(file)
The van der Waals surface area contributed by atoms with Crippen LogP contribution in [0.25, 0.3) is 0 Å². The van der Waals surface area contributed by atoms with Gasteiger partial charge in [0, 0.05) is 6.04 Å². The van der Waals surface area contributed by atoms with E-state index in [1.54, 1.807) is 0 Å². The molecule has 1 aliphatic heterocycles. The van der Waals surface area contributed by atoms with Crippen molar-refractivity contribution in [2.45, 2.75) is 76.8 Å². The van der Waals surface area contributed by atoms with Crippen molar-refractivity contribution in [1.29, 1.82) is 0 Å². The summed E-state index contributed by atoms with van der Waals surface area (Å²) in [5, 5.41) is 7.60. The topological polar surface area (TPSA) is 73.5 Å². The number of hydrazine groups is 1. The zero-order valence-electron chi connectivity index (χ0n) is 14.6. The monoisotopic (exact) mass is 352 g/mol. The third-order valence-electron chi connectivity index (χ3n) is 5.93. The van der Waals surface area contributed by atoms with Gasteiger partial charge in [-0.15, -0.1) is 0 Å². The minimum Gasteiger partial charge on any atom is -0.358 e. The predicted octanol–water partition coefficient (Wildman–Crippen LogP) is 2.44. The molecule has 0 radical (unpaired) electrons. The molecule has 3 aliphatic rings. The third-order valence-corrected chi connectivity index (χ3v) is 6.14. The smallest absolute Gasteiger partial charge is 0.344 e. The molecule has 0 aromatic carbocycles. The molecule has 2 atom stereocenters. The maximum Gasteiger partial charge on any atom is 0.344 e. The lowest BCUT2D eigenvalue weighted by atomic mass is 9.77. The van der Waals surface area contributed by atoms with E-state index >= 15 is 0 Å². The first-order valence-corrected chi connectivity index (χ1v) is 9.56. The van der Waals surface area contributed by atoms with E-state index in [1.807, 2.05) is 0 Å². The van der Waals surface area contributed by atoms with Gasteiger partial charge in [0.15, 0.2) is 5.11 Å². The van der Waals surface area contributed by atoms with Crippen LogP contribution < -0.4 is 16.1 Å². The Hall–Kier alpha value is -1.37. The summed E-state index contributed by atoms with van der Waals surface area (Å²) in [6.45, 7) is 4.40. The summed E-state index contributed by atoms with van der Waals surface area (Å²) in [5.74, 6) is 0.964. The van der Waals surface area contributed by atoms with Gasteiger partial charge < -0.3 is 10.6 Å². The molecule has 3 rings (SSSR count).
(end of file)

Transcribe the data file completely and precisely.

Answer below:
The van der Waals surface area contributed by atoms with Crippen LogP contribution in [0.25, 0.3) is 0 Å². The van der Waals surface area contributed by atoms with Gasteiger partial charge in [0, 0.05) is 6.04 Å². The van der Waals surface area contributed by atoms with E-state index in [1.54, 1.807) is 0 Å². The molecule has 1 aliphatic heterocycles. The van der Waals surface area contributed by atoms with Crippen molar-refractivity contribution in [2.45, 2.75) is 76.8 Å². The van der Waals surface area contributed by atoms with Crippen molar-refractivity contribution in [1.29, 1.82) is 0 Å². The summed E-state index contributed by atoms with van der Waals surface area (Å²) in [5, 5.41) is 7.60. The topological polar surface area (TPSA) is 73.5 Å². The number of hydrazine groups is 1. The zero-order valence-electron chi connectivity index (χ0n) is 14.6. The monoisotopic (exact) mass is 352 g/mol. The third-order valence-electron chi connectivity index (χ3n) is 5.93. The van der Waals surface area contributed by atoms with Gasteiger partial charge in [-0.15, -0.1) is 0 Å². The minimum Gasteiger partial charge on any atom is -0.358 e. The predicted octanol–water partition coefficient (Wildman–Crippen LogP) is 2.44. The molecule has 0 radical (unpaired) electrons. The molecule has 3 aliphatic rings. The third-order valence-corrected chi connectivity index (χ3v) is 6.14. The smallest absolute Gasteiger partial charge is 0.344 e. The molecule has 0 aromatic carbocycles. The molecule has 2 atom stereocenters. The maximum Gasteiger partial charge on any atom is 0.344 e. The lowest BCUT2D eigenvalue weighted by atomic mass is 9.77. The van der Waals surface area contributed by atoms with E-state index >= 15 is 0 Å². The first-order valence-corrected chi connectivity index (χ1v) is 9.56. The van der Waals surface area contributed by atoms with E-state index in [1.807, 2.05) is 0 Å². The van der Waals surface area contributed by atoms with Gasteiger partial charge in [0.15, 0.2) is 5.11 Å². The van der Waals surface area contributed by atoms with Crippen LogP contribution < -0.4 is 16.1 Å². The Hall–Kier alpha value is -1.37. The summed E-state index contributed by atoms with van der Waals surface area (Å²) in [6.45, 7) is 4.40. The summed E-state index contributed by atoms with van der Waals surface area (Å²) in [5.74, 6) is 0.964. The van der Waals surface area contributed by atoms with Gasteiger partial charge < -0.3 is 10.6 Å². The molecule has 3 rings (SSSR count).